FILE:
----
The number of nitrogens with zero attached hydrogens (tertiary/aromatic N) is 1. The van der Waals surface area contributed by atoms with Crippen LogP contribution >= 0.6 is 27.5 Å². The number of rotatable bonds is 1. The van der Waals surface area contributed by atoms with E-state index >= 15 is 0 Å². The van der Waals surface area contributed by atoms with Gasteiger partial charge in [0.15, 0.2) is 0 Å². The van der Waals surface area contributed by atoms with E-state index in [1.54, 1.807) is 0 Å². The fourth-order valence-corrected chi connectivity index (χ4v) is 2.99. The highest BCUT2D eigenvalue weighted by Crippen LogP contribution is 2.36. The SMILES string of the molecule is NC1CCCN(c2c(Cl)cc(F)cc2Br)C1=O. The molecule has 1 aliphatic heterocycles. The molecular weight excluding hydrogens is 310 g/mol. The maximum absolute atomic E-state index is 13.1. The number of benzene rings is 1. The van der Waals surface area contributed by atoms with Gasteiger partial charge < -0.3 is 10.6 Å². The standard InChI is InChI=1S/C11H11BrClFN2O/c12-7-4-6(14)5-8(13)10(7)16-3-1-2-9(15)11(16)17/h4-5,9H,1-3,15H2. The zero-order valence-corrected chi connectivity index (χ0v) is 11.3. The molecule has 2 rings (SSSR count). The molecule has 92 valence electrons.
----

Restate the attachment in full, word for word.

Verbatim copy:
The number of nitrogens with zero attached hydrogens (tertiary/aromatic N) is 1. The van der Waals surface area contributed by atoms with Crippen LogP contribution >= 0.6 is 27.5 Å². The number of rotatable bonds is 1. The van der Waals surface area contributed by atoms with E-state index >= 15 is 0 Å². The van der Waals surface area contributed by atoms with Gasteiger partial charge in [0.15, 0.2) is 0 Å². The van der Waals surface area contributed by atoms with E-state index in [1.54, 1.807) is 0 Å². The fourth-order valence-corrected chi connectivity index (χ4v) is 2.99. The highest BCUT2D eigenvalue weighted by Crippen LogP contribution is 2.36. The SMILES string of the molecule is NC1CCCN(c2c(Cl)cc(F)cc2Br)C1=O. The molecule has 1 aliphatic heterocycles. The molecular weight excluding hydrogens is 310 g/mol. The maximum absolute atomic E-state index is 13.1. The number of benzene rings is 1. The van der Waals surface area contributed by atoms with Gasteiger partial charge < -0.3 is 10.6 Å². The standard InChI is InChI=1S/C11H11BrClFN2O/c12-7-4-6(14)5-8(13)10(7)16-3-1-2-9(15)11(16)17/h4-5,9H,1-3,15H2. The zero-order valence-corrected chi connectivity index (χ0v) is 11.3. The molecule has 2 rings (SSSR count). The molecule has 92 valence electrons.